Briefing paper

The unequal burden of the COVID-19 labour market collapse

COVID-19 Pandemics Labour market labour market disruption United States of America Australia

One of the big labour force trends of the last few decades has been the polarisation of the labour force. Middle-income jobs performing routine tasks are increasingly scarce amid increased employment at both the top and the bottom of the income spectrum. The COVID-19 crisis is eroding the jobs at the bottom.

Key takeaways:

  • The burden of the COVID-19 recession is falling most heavily upon low-paid personal and household services occupations where businesses have been forced to close. The impact is most severe on women.
  • It is a completely different pattern to the Global Financial Crisis where, in the United States, it was middle-income earners who lost out and whose jobs never returned.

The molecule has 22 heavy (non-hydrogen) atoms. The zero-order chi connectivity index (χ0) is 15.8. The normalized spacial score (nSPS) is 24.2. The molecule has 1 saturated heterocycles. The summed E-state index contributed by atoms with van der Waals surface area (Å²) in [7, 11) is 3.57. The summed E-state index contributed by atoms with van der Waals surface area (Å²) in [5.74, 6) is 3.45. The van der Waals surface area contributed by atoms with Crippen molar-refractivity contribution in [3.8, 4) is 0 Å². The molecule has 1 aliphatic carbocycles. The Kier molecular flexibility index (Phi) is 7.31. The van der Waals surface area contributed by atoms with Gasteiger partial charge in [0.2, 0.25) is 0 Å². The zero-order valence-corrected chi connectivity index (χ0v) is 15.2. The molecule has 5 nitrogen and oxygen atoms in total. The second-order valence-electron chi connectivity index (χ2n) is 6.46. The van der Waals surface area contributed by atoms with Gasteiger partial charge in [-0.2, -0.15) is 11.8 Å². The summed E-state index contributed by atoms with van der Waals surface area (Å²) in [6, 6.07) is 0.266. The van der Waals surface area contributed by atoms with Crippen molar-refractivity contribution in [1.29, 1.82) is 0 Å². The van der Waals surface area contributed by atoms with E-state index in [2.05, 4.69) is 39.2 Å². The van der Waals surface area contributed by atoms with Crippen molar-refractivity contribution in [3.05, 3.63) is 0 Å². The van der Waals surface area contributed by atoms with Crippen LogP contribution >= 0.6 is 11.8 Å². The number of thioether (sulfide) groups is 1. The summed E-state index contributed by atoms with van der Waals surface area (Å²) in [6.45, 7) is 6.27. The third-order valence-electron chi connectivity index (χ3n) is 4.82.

• It is also different to Australia’s last recession in the early 1990s, when it was construction, manufacturing and farming jobs for men that fell furthest. The job losses in manufacturing and agriculture were permanent.
  • The past two decades have brought big growth in services industries, with business services paying above average wages and personal services paying below average.
  • The impact of the COVID-19 recession is reduced for those able to work from home, including many in the business services sector, but few in the household services.
  • Preliminary indicators from employment service, Seek, show that in Australia, low-paid positions within the low-paid sectors have had the biggest fall in employment.
  • US surveys show that women and those without tertiary education are suffering the biggest job loss.
  • The experience of past recessions is that unemployment rises rapidly in a recession but takes a long time to fall.
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